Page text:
"Imagine me," she says, lifts her voice and lets her lips graze the unfeeling metal in front of her. She lets her eyes fall closed.
"Are you?" she asks. "My hands on you, my nails digging into your flesh?"
Her fingers curl against the doorway, feeling nothing but air and dead matter under her fingertips.
This time, his voice is lower, barely able to penetrate the door, closer to the vibration Morinth willed into existence before. It's carried on the hiss of the water, picked up by the thin sliver of biotic blue that has began to drop from her mind.
It is so hard sometimes to hold back, to keep her power leashed and pulled close to her, where she might still retain control instead of subconsciously entangling him in its tendrils.
She laughs, she can't help herself. It's a croon and a purr, it sounds like a promise — the one he denied her and she remembers that. Condensations fogs the door, where her breathing has hitched, cool and damp, coming off the surface like a touch, the kiss of death she delivers.
She keeps talking, voice pitched just loud enough to penetrate the barrier between them, closes her eyes as she describes what she will do to him — with him — when the door opens. It is a game, of course, like everything between them. She no longer pretends — at least in the privacy of her own mind — that she wants to consume him. He is more, is above, such trifles. She never tells him so, it would ruin everything, take away the sting and thrill of their tightrope dance.
She loses herself in the symphonies of her own words, pictures them as the finest of strings by which to pull his limbs. Tells him when to stroke and tighten his grip and to tease and with just the tip of a finger, Shepard…
It would be easy to reach him even so, physical restrains can keep biotics at bay only so far, only within limits and she sees the blue glare through her closed eyes, where it has began to gather around her fingertips to crawl along the metal, nibbling at every tiny fracture it can find. Easy to reach him, touch him with her mind. She senses him on the other side of the door, the solidity of his body and the jagged edge of his mind.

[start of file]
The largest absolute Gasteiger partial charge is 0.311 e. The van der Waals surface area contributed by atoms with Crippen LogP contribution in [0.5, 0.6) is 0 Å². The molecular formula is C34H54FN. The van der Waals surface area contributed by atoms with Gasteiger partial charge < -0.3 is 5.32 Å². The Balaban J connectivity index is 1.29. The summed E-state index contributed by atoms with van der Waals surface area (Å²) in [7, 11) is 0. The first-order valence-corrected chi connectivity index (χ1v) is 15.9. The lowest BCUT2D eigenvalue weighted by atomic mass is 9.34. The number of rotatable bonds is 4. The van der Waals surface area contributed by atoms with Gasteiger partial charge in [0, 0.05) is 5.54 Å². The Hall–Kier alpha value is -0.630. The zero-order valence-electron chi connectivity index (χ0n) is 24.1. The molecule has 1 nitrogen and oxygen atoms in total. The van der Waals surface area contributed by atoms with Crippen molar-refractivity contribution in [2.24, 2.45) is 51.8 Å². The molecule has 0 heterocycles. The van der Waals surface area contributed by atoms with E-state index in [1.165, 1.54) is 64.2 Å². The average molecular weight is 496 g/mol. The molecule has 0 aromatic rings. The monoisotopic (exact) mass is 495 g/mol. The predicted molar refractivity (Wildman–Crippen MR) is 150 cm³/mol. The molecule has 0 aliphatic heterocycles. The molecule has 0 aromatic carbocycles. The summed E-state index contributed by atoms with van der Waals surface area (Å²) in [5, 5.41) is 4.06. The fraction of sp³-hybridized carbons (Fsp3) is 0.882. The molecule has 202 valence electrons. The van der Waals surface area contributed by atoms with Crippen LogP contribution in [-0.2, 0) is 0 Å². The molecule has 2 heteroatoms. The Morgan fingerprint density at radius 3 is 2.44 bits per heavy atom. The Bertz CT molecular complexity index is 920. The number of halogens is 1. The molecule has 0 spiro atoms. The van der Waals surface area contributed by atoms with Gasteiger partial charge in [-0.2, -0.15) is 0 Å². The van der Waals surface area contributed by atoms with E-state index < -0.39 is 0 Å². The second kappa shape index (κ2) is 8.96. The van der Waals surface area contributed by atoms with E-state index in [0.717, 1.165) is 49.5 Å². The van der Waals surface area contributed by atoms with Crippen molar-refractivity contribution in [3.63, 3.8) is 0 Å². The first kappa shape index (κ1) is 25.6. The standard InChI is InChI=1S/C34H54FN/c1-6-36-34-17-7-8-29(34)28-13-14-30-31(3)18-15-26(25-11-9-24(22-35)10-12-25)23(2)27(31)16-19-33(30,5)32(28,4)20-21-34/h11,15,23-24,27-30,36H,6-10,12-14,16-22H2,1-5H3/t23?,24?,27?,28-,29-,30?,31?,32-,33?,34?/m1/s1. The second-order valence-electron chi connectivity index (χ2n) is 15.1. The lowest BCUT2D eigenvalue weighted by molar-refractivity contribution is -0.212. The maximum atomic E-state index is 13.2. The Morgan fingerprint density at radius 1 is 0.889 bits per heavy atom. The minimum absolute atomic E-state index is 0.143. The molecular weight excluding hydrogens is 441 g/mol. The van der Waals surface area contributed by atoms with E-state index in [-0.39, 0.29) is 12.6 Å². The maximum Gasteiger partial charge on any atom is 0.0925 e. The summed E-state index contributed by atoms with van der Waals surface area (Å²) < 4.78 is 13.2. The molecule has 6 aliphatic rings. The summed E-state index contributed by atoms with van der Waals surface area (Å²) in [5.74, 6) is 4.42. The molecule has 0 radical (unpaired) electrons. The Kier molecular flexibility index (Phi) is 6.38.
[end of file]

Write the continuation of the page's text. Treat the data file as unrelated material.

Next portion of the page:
She cannot hear him, the pattering of the water is too loud, the fantasy she spins too vivid inside her own head. Everything merges, her words and the images she creates, the pure, unfiltered intention and the wavering blue she has to keep leashed. Her powers do begin to stretch despite her best attempts, reach for him behind the door and a tiny, involuntary moan leaves her lips. It hits her like electricity, stings all the way down through her body, the depth of darkness there, stirred now by nothing but her words. It is — almost — exhilarating enough. A mere physical orgasm is nothing to an asari, more an adaption to other species' mating habits than anything. They do not need it, do not crave it, when it is a faint, empty taste compared to the fusion of all sensation, of soul and being and history.
And always, always she mourns it, in moments like this. Her curse, setting her apart and leaving her with this one burden to bear, to prove her worth. It is a test, she things, thrown at her by fate or destiny or chance, to see if her will is strong to rise above the demon inside.
"Shepard," she says again, breaks herself from the waves.
"Say my name," she adds. She lets it hang there, like an order, for him to take or refuse as he pleases. She hears a growl, verging into laughter somewhere in the cadences that are lost in their separation. She has to laugh herself, shudders as she does, feels a different connection that has nothing to do with the nature of her being. She dares reach for him again, just for the trace of his lust and dreaming of the searing stars being denied to them both.
"Morinth," he says in a low growl, just loud enough to hear the tethering of his control as it begins to unravel."Morinth."